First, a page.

Out of an estimated 12 million undocumented aliens in the country, 7.5 million are in the workforce. The unemployment rate is now under 5%, which many economists consider to be full employment. If it were practical for federal authorities to round up and deport millions of undocumented aliens, farms and businesses would have a hard time replacing those workers.
Instead, those who have been living and working peacefully in this country should be given papers to stay during a further probationary period. If they behave, then they might apply for citizenship. In the meantime, if an employer tries to stiff them on their pay, or otherwise violates the law, the immigrant could report the boss to authorities without fearing deportation. Once immigrants achieve legal status they can negotiate for better wages and benefits, which benefits the whole workforce.
Would this legalization harm immigrants who followed the rules to qualify for residency? Not at all. Process them first.
After these reforms are in place, the US should secure the borders and set up a reasonable process to determine future levels of immigration. Federal authorities should prosecute employers who violate labor laws including the employment of undocumented aliens and especially those who fail to deduct taxes for their employees. Future trade, military and foreign aid agreements should be tied not only worker protections but also to economic progress for the working class.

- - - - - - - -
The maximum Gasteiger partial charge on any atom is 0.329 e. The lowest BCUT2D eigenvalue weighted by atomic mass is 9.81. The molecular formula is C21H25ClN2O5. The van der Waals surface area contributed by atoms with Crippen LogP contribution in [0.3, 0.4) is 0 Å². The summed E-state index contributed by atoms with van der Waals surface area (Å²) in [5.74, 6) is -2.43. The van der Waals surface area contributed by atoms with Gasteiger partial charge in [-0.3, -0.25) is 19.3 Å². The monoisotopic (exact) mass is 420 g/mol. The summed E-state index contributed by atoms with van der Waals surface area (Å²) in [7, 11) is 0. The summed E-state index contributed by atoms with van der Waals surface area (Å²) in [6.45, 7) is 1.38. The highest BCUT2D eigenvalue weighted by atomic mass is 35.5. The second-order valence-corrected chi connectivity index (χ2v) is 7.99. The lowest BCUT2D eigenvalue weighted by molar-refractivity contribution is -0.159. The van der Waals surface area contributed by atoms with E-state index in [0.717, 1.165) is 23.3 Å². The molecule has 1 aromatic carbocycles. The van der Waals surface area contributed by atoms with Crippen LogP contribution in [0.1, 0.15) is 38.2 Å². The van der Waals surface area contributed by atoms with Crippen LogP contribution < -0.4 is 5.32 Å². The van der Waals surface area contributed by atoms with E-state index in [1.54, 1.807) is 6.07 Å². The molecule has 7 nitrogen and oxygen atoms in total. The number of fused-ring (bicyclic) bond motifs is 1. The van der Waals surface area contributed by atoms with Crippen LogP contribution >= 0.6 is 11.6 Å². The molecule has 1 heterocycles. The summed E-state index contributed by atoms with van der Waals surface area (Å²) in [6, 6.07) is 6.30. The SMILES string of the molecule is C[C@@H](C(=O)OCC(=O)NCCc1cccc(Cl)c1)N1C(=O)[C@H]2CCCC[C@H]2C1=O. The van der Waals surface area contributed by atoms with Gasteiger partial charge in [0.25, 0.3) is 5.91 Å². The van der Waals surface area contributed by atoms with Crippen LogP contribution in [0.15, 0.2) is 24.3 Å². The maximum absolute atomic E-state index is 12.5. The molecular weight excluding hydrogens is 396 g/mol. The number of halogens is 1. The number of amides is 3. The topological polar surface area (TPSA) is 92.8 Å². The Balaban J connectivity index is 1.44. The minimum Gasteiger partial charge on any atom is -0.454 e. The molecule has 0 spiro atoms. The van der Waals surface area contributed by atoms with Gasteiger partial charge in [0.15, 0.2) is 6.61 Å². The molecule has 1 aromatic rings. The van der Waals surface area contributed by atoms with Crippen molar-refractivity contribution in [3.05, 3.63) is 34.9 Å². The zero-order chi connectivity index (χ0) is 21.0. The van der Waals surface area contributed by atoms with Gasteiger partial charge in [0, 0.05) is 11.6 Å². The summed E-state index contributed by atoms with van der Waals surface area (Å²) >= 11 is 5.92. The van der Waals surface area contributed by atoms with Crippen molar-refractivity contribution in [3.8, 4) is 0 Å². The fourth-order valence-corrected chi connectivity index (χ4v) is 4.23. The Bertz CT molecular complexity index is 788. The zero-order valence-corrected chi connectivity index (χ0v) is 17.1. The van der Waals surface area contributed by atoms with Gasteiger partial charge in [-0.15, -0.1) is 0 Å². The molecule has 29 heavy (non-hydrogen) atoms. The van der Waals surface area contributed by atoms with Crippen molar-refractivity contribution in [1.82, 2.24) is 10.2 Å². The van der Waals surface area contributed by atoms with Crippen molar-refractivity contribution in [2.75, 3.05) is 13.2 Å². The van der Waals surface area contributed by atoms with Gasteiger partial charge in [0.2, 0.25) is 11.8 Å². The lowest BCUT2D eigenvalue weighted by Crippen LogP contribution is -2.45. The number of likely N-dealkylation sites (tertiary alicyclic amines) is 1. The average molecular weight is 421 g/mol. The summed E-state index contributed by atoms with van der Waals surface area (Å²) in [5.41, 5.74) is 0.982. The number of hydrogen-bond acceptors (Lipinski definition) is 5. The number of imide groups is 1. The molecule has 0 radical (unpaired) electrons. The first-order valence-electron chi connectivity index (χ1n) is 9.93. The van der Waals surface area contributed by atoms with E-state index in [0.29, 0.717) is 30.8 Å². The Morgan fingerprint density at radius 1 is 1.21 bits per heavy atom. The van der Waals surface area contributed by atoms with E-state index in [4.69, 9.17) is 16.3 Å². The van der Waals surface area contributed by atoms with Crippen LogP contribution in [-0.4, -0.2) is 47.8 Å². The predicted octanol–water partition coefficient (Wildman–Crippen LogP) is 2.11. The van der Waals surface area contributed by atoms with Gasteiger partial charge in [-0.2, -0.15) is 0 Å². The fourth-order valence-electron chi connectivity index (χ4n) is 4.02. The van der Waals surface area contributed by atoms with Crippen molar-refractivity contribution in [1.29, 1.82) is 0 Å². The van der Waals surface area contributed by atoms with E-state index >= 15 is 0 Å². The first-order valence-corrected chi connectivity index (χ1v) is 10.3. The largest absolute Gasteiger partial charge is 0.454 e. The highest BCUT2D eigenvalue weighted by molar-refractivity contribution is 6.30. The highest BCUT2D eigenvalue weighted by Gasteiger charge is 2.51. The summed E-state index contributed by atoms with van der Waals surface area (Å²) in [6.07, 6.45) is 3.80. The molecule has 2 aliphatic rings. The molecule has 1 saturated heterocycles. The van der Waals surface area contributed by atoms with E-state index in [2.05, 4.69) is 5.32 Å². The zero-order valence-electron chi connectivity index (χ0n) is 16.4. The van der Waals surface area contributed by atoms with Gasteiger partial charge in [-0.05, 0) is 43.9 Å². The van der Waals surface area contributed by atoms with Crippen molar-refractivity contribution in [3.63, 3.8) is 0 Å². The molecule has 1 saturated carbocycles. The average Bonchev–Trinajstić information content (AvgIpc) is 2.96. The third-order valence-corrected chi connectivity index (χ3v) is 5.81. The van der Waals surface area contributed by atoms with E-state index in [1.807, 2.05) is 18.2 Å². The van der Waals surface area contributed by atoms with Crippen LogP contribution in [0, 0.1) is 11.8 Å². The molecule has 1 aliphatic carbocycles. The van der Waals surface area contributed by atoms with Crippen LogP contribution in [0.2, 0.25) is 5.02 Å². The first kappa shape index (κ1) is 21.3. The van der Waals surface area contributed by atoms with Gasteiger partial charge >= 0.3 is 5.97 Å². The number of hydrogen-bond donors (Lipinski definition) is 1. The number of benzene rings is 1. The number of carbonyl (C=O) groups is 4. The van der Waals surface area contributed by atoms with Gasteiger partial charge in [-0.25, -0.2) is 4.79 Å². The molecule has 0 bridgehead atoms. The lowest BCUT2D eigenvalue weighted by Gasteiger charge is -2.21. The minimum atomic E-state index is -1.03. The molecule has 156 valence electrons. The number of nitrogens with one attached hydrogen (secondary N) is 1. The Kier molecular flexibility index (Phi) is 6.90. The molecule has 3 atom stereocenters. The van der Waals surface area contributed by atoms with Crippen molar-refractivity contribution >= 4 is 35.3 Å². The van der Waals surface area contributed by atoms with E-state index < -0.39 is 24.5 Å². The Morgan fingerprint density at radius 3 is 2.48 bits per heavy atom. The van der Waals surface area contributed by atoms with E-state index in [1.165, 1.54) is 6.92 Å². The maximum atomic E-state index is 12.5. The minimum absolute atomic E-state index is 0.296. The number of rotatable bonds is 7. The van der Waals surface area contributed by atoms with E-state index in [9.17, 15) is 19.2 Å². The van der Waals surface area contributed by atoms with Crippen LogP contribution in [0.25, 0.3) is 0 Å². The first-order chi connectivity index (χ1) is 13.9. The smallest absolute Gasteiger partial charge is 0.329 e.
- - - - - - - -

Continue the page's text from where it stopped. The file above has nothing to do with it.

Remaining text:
When a recent Democracy Corps poll found that 70% of the public says the country is on the wrong track, the poll found that this derived from feelings of big business getting whatever they want in Washington, leaders forgetting the middle class, and America doing nothing about problems at home.
Congressional Democrats owe their majority in no small part to freshmen who pledged opposition to free trade deals that encourage manufacturers to send jobs overseas. But on Nov. 8 Democratic leaders once again knuckled under to the Bush administration when they brought up the Peru Free Trade Agreement for a House vote despite the opposition of a majority of the Democratic caucus. The House voted 285-132 in favor of the US-Peru trade deal despite opposition of organized labor in the US and Peru. House Democrats opposed the agreement by 116 to 109 but Republicans supported it 176 to 16.
When the Republicans controlled the House, they refused to bring up a bill for a vote unless a majority of the GOP caucus supported it. House Speaker Nancy Pelosi not only overrode the objections of the majority of her caucus, but the Democratic leadership rejected fair trade amendments that would have made the deal more acceptable. Then they whipped Democratic members to vote for the pact in the form that the nakedly anti-labor Bush administration presented it.
In terms of economic consequences, The Nations Bill Greider notes, the Peru trade deal is trivial. In political terms, however, it delivers an ominous message. When faced with a choice between money and their own rank-and-file, the Democratic leaders in the House will go with the money, even if it requires them to pass legislation with Republican votes. Even if a majority of their own caucus is opposed. Even if it means handing the shrinking president, George W. Bush, a rare legislative victory.
The issue is spilling into the presidential campaign, as Sens. Hillary Clinton and Barack Obama have announced that they will support the Peru trade deal that is now headed to the Senate for a vote, while Sens. Joe Biden and Chris Dodd oppose it. John Edwards also opposed the Peru deal.
As the Senate takes it up, the Democratic Party faces a decision: Will it continue supporting the multinational corporations that funnel their contributions through K Street, or will it follow its populist rhetoric and stand with Middle America? JMC
From The Progressive Populist, December 1, 2007
Subscribe to The Progressive Populist